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Kansas City MO 64131





Cindy Maddera

Last week I sat down to write my Thankful Friday entry and it was like being tarred and feathered or maybe more like making cheese, pulling teeth, watching paint dry, walking through swamp mud. All of those things. Sometimes I'm like this when it's too hard to pull the thoughts and words out of my brain, but this time I feel like there are no thoughts and words to pull out of this brain. I bet if you looked inside my left ear, you could see your house on the other side. I wish my basement was as empty as the inside of my brain feels right now. I don't know if it has something to do with the allergy medicine I've started taking again or if it's just that I'd rather stare out the window. I sit down to write and my gaze drifts to the view outside my window or to some pretty dresses at an online store. I need to buy a new swimsuit. If I'm at home and try to sit down on the couch with the laptop, Josephine will put her paws up on my knees or the couch and nip at my fingers while I try to type or chew on the corner of my lap desk. It really only takes two minutes of this for me to put down the computer and pick up one of her toys for a came of tug-o-war/fetch. 

Let's talk about Josephine for a second. On Saturday we gave her a pig's ear and it was kind of like handing an iPad over to any child. She chewed on it all of Saturday evening and well into Sunday before we took it away because it had reached choking hazard size. Then she hunted all around the house for it, like she had just misplaced the pig's ear. In between all that chewing, she learned how to use the dog doors. We are still not sure if she knows to go outside to use the bathroom or if she's just going outside to bark at other dogs and chew on sticks, but we've been accident free in this house for four days. It's really nice to not hear her whine while I'm in the middle of a shower and have to quickly dry off, throw on a robe and let her outside. The bad news is that when you throw her back inside because she keeps getting into the paint while you're painting a chicken coop, she just comes right back out unless you block off the dog door. She is now sporting some new white streaks in her face and on her ear as well as a little bit of blue in her eyebrow. I'm pretty sure she's going to terrorize the chickens when it comes time to put them in the backyard. 

Now I will tell you it has taken me hours and hours to write that paragraph up there and that's without any proof reading or anything. There are lead weights on these fingers and molasses inside this head. I left work Friday and noticed that I could see color in places that had been brown and gray for what seemed like forever. Yellow wisteria and pink tulip trees. The grass was beginning to green and seeds I had ordered arrived. All of this on the first day of Spring. Now when I look out the window, instead of bleak nothing, the trees all have hints of green and white. It's kind of like seeing their auras.  I want to jump for joy for all of this, but the spring in my step that I thought would come with Spring hasn't happened yet. Instead I'm kind of like a grizzly bear fresh out of hibernation. I'm slightly disoriented and groggy and I will tear off your face if you make the slightest move towards my peanut butter and jelly sandwich. Do not even think about it.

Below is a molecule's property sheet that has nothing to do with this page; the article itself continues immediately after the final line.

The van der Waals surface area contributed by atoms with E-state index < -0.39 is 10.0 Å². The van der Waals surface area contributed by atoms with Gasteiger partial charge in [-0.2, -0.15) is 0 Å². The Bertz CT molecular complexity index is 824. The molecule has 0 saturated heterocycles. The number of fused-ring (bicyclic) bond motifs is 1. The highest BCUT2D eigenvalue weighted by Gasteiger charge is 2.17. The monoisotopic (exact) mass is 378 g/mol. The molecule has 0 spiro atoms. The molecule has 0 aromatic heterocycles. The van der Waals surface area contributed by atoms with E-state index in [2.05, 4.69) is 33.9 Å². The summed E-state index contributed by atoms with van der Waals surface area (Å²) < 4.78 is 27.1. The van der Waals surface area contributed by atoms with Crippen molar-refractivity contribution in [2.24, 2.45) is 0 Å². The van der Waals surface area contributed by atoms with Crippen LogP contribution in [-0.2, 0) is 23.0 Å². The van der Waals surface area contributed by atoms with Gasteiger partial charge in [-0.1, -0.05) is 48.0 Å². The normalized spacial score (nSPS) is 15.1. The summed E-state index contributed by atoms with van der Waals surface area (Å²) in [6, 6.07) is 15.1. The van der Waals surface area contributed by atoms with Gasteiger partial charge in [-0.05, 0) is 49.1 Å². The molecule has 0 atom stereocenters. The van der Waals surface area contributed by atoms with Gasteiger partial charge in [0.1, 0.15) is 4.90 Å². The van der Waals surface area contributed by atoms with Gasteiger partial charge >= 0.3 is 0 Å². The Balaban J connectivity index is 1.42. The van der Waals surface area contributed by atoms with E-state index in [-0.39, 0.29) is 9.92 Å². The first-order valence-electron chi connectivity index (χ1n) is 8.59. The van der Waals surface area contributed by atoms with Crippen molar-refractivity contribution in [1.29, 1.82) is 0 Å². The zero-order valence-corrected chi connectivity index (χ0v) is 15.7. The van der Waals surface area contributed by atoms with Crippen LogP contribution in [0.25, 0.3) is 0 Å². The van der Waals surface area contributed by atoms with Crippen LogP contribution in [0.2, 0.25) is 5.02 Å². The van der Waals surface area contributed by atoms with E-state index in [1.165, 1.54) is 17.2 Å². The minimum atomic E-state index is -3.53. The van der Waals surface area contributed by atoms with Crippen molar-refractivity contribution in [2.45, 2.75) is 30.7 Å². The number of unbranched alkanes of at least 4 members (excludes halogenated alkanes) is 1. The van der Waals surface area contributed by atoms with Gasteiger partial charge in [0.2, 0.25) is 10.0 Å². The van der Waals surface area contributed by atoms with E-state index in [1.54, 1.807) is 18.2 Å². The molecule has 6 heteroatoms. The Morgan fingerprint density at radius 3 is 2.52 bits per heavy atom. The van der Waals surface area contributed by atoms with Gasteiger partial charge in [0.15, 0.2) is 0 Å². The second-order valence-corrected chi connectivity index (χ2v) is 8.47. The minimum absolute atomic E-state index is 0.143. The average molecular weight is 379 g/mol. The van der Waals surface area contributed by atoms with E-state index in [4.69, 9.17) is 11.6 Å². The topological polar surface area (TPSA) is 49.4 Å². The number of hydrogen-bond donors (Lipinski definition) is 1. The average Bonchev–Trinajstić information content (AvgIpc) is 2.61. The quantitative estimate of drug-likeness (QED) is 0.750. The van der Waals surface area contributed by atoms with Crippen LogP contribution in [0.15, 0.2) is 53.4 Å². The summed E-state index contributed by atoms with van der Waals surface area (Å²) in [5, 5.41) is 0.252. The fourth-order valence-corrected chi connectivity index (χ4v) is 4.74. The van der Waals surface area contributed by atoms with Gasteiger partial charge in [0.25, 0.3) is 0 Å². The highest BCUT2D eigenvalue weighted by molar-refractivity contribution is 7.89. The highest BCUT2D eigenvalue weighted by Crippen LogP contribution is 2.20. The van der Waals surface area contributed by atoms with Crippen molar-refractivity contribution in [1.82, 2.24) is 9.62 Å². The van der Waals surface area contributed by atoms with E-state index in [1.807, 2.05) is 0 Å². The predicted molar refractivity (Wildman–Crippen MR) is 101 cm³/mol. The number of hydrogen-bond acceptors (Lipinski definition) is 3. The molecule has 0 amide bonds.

These days, when the mental fog rolls in, I start to panic a little. I think I have Dad's disease and it's got to be progressing at an even more accelerated pace than Dad's ever did. In just a matter of days I am not going to know where I've parked the car or that the tag in underwear goes in the back. I can feel the plaques forming and to me it looks just like the plaque that forms on your teeth, though I'm pretty sure it isn't. But I just image thick layers of hard yellowish crust forming on my brain and wish for a dentist tool to scrape scrape scrape at it. Sometimes I picture Doozer like creatures doing things like popping tension bubbles in my muscles or rubbing out a twitchy nerve. It's a great thing to do while trying to do savasana. Now I picture them with pick axes, chiseling away the plaque forming on my frontal lobe. I've lost both grandmothers to diabetes and one grandpa to heart disease. You would  think those things were the genetic predispositions I'd fixate on.  All it takes is one parent to literally lose there mind to flip those genetic predispositions all to Hell.

That's just to say that if things get funky weird or quite around here, it's only because I'm too busy visualizing Doozers chiseling away at my brain.